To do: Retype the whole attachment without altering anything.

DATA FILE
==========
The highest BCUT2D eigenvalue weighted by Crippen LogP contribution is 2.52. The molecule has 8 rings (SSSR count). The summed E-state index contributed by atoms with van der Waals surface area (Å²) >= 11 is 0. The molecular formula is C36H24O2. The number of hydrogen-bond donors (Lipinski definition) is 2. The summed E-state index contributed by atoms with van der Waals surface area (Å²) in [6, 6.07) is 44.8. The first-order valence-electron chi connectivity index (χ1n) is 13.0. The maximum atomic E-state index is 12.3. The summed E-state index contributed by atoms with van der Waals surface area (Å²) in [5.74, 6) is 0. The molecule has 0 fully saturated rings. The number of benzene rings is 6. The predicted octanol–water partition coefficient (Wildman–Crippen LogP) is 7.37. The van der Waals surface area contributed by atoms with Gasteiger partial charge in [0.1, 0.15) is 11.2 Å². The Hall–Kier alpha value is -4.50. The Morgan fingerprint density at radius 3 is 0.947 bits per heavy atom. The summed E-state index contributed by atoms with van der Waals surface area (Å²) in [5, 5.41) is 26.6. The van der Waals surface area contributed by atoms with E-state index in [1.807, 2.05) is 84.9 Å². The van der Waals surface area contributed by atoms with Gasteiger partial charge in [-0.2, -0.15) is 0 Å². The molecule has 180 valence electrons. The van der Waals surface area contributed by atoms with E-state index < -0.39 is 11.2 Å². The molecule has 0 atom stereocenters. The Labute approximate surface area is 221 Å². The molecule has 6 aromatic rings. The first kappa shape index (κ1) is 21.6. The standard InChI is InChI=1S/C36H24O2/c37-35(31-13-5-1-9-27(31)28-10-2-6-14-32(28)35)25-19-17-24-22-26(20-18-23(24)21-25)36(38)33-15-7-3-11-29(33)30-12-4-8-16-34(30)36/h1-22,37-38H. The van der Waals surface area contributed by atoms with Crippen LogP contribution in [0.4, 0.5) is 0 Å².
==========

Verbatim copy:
The highest BCUT2D eigenvalue weighted by Crippen LogP contribution is 2.52. The molecule has 8 rings (SSSR count). The summed E-state index contributed by atoms with van der Waals surface area (Å²) >= 11 is 0. The molecular formula is C36H24O2. The number of hydrogen-bond donors (Lipinski definition) is 2. The summed E-state index contributed by atoms with van der Waals surface area (Å²) in [6, 6.07) is 44.8. The first-order valence-electron chi connectivity index (χ1n) is 13.0. The maximum atomic E-state index is 12.3. The summed E-state index contributed by atoms with van der Waals surface area (Å²) in [5.74, 6) is 0. The molecule has 0 fully saturated rings. The number of benzene rings is 6. The predicted octanol–water partition coefficient (Wildman–Crippen LogP) is 7.37. The van der Waals surface area contributed by atoms with Gasteiger partial charge in [0.1, 0.15) is 11.2 Å². The Hall–Kier alpha value is -4.50. The Morgan fingerprint density at radius 3 is 0.947 bits per heavy atom. The summed E-state index contributed by atoms with van der Waals surface area (Å²) in [5, 5.41) is 26.6. The van der Waals surface area contributed by atoms with E-state index in [1.807, 2.05) is 84.9 Å². The van der Waals surface area contributed by atoms with Gasteiger partial charge in [-0.2, -0.15) is 0 Å². The molecule has 180 valence electrons. The van der Waals surface area contributed by atoms with E-state index < -0.39 is 11.2 Å². The molecule has 0 atom stereocenters. The Labute approximate surface area is 221 Å². The molecule has 6 aromatic rings. The first kappa shape index (κ1) is 21.6. The standard InChI is InChI=1S/C36H24O2/c37-35(31-13-5-1-9-27(31)28-10-2-6-14-32(28)35)25-19-17-24-22-26(20-18-23(24)21-25)36(38)33-15-7-3-11-29(33)30-12-4-8-16-34(30)36/h1-22,37-38H. The van der Waals surface area contributed by atoms with Crippen LogP contribution in [0.4, 0.5) is 0 Å².